Stopping the Brain Drain of Senior Women Lawyers
Harini Iyengar is a barrister who specializes in Employment and Discrimination Law at 11KBW. She argues that positive steps must be taken to address the attrition of senior women lawyers.
Democracy requires a representative judiciary; yet at current rates of progress, it will take 45 years to achieve gender equality in the senior judiciary. As it stands, the legal profession and, in turn the judiciary, is diminished by the brain drain of highly-educated, professionally-qualified, and experienced senior women.
There are 10 times as many women solicitors as barristers, and they constitute an important pool of future female judges. 59% of newly qualified solicitors are female but career tracks still diverge on gender lines. In 2009, the proportion of female associates made up to partner level at the top 30 UK law firms was 27%. Across all practice seniority bands, a lower proportion of women solicitors than men achieve partnership status. Furthermore, in the 2012 round for appointment of QCs, women had a higher success rate than men: 58% compared to 37%. Out of 214 applicants, however, only 40 were female. No appointees were solicitors.
The Report on Judicial Diversity 2010 concluded that “there is no quick fix” and a fundamental shift is required away from the focus on selection processes towards a judicial career that addresses diversity at every stage. A key goal is “increasing diversity within the upper echelons of the legal professions.”
It is commonly believed that women themselves elect to specialise at work, that senior women (married to senior partners or QCs) make personal choices to stay at home, and that these choices are no one else’s business. The evidence, however, suggests that leavers seek more flexible employment outside the law that would require them to pay less for childcare.
Financial reasons are the most common factors cited by all leavers from the Bar, named by 63% of the self-employed leavers. Broken down into race categories, more female than male leavers give financial reasons.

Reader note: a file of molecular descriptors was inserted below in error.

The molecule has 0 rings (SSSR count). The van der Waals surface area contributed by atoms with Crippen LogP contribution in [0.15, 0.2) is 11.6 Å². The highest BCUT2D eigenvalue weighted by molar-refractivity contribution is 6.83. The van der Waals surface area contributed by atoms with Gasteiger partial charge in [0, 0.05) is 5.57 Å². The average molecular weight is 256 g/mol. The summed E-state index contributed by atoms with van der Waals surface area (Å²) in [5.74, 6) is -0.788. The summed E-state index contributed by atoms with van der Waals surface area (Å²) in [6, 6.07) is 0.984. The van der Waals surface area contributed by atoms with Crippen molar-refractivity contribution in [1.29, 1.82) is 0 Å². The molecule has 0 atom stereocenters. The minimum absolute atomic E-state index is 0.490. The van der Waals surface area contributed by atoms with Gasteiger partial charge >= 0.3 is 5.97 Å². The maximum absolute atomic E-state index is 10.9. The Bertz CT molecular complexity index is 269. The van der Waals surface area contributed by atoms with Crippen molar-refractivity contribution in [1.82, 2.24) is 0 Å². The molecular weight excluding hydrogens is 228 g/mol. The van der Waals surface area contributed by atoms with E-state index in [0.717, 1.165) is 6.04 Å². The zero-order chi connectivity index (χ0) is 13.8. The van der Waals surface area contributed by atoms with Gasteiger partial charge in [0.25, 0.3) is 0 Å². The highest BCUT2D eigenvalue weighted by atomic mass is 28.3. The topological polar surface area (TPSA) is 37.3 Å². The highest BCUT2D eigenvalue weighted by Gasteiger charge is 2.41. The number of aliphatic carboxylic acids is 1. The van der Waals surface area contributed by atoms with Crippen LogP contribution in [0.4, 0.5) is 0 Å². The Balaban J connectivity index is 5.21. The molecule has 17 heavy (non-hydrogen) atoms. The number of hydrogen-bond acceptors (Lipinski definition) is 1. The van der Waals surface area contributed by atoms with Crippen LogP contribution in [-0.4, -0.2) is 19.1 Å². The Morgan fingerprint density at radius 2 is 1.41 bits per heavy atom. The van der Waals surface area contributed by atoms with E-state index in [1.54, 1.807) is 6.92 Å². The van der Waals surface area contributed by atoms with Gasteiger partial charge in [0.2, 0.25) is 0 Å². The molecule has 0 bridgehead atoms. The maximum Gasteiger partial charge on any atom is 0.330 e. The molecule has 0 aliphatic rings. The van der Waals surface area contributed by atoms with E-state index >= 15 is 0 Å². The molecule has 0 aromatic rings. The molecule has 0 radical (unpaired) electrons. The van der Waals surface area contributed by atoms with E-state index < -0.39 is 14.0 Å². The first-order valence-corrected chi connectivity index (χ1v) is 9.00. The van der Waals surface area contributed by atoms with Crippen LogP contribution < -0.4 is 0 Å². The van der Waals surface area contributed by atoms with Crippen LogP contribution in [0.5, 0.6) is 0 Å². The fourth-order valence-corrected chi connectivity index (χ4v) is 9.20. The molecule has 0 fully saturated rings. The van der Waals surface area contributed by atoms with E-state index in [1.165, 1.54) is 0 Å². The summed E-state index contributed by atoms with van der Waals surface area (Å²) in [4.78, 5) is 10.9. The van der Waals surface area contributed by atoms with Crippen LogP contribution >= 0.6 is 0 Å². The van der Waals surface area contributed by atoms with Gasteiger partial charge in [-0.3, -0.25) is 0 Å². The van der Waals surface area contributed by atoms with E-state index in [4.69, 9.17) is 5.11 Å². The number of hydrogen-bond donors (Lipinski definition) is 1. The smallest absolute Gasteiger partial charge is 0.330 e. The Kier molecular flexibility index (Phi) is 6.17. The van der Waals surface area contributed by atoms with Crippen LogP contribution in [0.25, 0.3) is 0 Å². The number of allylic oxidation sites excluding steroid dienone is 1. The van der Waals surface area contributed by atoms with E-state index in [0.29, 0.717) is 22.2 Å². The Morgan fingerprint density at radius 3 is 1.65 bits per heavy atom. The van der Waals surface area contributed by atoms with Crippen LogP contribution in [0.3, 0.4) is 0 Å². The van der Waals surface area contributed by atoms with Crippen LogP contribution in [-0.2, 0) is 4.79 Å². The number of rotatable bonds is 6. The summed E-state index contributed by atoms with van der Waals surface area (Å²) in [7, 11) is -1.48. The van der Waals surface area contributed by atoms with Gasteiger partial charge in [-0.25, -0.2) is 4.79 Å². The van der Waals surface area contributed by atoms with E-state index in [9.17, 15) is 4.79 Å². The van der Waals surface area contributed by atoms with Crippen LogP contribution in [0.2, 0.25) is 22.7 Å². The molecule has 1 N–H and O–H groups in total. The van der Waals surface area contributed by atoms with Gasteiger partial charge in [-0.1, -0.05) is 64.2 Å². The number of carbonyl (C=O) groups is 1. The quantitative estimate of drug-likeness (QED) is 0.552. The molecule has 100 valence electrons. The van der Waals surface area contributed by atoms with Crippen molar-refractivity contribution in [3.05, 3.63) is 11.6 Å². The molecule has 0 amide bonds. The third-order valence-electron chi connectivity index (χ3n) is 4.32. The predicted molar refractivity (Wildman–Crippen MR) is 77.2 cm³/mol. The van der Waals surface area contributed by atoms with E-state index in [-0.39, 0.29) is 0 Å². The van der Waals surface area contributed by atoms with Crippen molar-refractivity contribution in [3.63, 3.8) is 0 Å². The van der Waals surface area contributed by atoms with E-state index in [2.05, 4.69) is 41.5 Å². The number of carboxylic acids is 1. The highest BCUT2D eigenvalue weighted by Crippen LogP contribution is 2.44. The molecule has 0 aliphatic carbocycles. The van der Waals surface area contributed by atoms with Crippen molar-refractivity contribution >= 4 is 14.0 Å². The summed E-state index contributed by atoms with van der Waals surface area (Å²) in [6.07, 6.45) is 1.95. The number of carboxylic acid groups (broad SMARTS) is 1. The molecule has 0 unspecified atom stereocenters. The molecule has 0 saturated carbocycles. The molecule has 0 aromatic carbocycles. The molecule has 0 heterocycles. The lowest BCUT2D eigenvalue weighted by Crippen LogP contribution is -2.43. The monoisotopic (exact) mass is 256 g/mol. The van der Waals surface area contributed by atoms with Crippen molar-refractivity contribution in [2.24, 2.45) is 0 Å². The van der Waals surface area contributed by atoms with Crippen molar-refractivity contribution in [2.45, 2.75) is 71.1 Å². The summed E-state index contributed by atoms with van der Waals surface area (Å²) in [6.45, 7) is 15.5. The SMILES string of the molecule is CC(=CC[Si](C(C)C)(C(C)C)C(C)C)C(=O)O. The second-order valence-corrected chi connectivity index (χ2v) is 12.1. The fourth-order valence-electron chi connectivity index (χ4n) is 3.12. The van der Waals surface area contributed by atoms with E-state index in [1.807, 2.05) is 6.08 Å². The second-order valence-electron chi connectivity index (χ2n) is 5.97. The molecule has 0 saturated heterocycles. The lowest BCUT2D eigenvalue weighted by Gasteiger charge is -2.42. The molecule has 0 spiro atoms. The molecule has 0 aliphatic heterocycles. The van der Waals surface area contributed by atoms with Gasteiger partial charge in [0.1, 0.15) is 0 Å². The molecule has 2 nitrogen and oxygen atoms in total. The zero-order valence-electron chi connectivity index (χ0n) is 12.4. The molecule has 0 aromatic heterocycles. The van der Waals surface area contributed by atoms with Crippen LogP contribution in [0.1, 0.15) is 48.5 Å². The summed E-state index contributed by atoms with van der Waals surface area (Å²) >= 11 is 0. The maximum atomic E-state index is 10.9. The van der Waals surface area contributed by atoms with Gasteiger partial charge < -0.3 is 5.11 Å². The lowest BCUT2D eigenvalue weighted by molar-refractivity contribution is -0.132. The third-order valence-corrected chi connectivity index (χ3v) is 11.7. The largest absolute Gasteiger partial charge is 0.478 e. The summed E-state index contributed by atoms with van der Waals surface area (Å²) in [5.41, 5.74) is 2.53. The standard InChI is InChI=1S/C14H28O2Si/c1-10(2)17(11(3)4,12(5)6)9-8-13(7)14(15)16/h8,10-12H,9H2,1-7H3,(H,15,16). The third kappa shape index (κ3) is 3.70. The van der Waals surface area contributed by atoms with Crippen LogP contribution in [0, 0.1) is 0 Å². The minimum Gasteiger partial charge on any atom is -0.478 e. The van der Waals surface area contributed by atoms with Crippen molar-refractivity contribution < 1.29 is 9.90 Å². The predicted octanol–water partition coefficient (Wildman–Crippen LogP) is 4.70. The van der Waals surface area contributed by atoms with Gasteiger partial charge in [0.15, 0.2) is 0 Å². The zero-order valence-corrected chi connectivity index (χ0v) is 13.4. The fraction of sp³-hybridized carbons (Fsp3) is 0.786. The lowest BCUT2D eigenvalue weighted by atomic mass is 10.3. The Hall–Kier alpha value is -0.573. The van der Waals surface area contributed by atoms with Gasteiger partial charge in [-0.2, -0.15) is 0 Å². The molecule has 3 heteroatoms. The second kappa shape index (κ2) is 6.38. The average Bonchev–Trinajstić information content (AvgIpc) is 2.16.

Related to this is the high cost of childcare. Research by the Daycare Trust showed average earnings during 2011 increased by 0.3% but nursery fees had increased by 6%. In fact, the UK has the world’s most expensive childcare. The long hours culture of the legal profession necessitates extensive childcare. It is noteworthy that 66% of barrister mothers have the main responsibility for providing or organising childcare, while the same applies to only 4% of barrister fathers. Out of barrister mothers, 11% have the childcare organised or provided by someone else, compared to 70% of barrister fathers.
Hence, it is not difficult to see that there are significant economic aspects underlying the choice to leave legal practice – decisions which may superficially appear voluntary. Women are rational financial actors, especially when their children are involved. A strategic aim for those who seek a more representative judiciary must be to retain mothers within both legal professions.
In terms of practice focus, numerically more female barristers work in criminal and family law than other specialisms. Publicly funded work is under great strain because of cuts. Income differences between male and female barristers largely result from more women working in these practice areas. Not only are these specialisms among the three with the highest average weekly hours, both career satisfaction and pay are also significantly lower than average for self-employed barristers working mainly in these fields. It is unsurprising, then, that 66% of female leavers had been engaged in publicly funded work.
In my opinion, longstanding employment laws on sex discrimination and equal pay provide protections for senior women lawyers, but political and cultural change would be most effective in helping to reduce the attrition of female lawyers. A clear business case also exists for solicitors’ firms and barristers’ chambers to retain senior women instead of incurring recruitment costs for replacements.
I hence urge the Government and the professions to adopt the following practical steps:
- give tax relief on childcare to employed and self-employed lawyers for nurseries, babysitters, childminders, nannies, afterschool care, au pairs, and school holiday clubs, as acknowledgement of the long hours put in by lawyers;
- retain child benefit as a universal entitlement paid directly to mothers;
- bring into force section 78, Equality Act 2010 requiring larger employers to publish information on the gender pay gap;
- create cultural change in the professions to accord greater tolerance and respect to lawyers working flexibly or part-time;
- create cultural change within solicitors’ firms and companies to encourage more solicitors and employed barristers to apply to be QCs and judges;
- monitor whether lawyers choose and practise specialisms freely or because of sex-based stereotypes;
- do long-term research and analysis of past and future occupations and earnings of senior women lawyers who leave the profession.
The views and opinions expressed in this article are solely those of the author and do not necessarily represent the views and opinions of 11KBW.